Deadline for consumers to purchase coverage is rapidly approaching
For those without health insurance coverage, time is running out to acquire coverage in the United States. The open enrollment period for insurance exchanges will come to an end on January 31 this year. After the enrollment period is over, consumers will no longer be able to use exchanges to purchase health insurance coverage, except in some special cases. Currently, those without coverage can find policies through HealthCare.gov, the exchange system established by the federal government.
Uninsured consumers will face a federal penalty for not having the coverage that they need
Those without health insurance will face a federal penalty. The uninsured will be fined for 2.5% of their annual household income, or $695 per uninsured adult plus $347 per uninsured child, whichever is greater. State and federal officials have been encouraging consumers to purchase health insurance policies in order to avoid the fine. In some states, enrollment deadlines for those wishing their policies to be active on January 1 of this year were extended in order to help consumers avoid fines.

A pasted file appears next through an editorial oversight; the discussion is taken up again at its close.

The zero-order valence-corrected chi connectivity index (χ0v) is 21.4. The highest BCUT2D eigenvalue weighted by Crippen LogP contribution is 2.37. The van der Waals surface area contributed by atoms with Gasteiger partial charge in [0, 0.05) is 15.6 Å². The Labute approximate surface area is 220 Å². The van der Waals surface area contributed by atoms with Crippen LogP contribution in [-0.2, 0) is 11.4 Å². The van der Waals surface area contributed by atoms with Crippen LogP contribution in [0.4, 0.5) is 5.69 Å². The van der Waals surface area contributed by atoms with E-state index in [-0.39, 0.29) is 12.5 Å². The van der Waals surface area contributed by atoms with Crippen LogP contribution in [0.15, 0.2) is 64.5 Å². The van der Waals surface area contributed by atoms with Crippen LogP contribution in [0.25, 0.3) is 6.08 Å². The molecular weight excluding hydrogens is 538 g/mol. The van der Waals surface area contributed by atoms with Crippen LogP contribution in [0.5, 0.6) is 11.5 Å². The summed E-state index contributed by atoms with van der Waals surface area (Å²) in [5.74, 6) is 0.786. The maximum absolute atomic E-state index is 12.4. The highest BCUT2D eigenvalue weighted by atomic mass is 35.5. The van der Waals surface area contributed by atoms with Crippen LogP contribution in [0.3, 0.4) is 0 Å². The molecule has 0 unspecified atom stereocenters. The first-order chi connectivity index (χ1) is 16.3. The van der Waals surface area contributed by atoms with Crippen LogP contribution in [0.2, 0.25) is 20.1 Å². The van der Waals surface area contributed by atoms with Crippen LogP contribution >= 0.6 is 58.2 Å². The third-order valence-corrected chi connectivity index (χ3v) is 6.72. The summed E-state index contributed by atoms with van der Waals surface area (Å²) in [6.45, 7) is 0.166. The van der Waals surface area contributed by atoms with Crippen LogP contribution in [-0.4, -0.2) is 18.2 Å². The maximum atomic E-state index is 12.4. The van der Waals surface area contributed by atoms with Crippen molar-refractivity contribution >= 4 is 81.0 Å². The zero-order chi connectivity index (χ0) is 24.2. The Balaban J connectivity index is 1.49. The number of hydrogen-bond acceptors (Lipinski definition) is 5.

_________________________Random Success Quotes to Remember ~ “There is no secret about success. Did you ever know a successful man who didn't tell you about it?” - Kin Hubbard, Humorist
Oregon relies on federal exchange system to provide consumers with access to health insurance coverage
In Oregon, some 133,770 people have used the HealthCare.gov site to find the coverage that they need. This is approximately 20% higher than the number of people that purchases health insurance during the 2014 open enrollment period. Oregon’s original exchange, called Cover Oregon, was managed by the state, but suffered from many problems, making it impossible for some people to acquire the coverage that they needed. The state has been using the federal exchange system since last spring.
Cost of insurance coverage is a burden for some consumers
Some have opted to avoid acquiring health insurance policies due to the high cost associated with coverage. The federal government does, however, offer subsidies, which cut down on the cost of policies by a considerable margin. According to the Department of Health and Human Services, the majority of those receiving coverage through exchanges are also receiving subsidies from the federal government.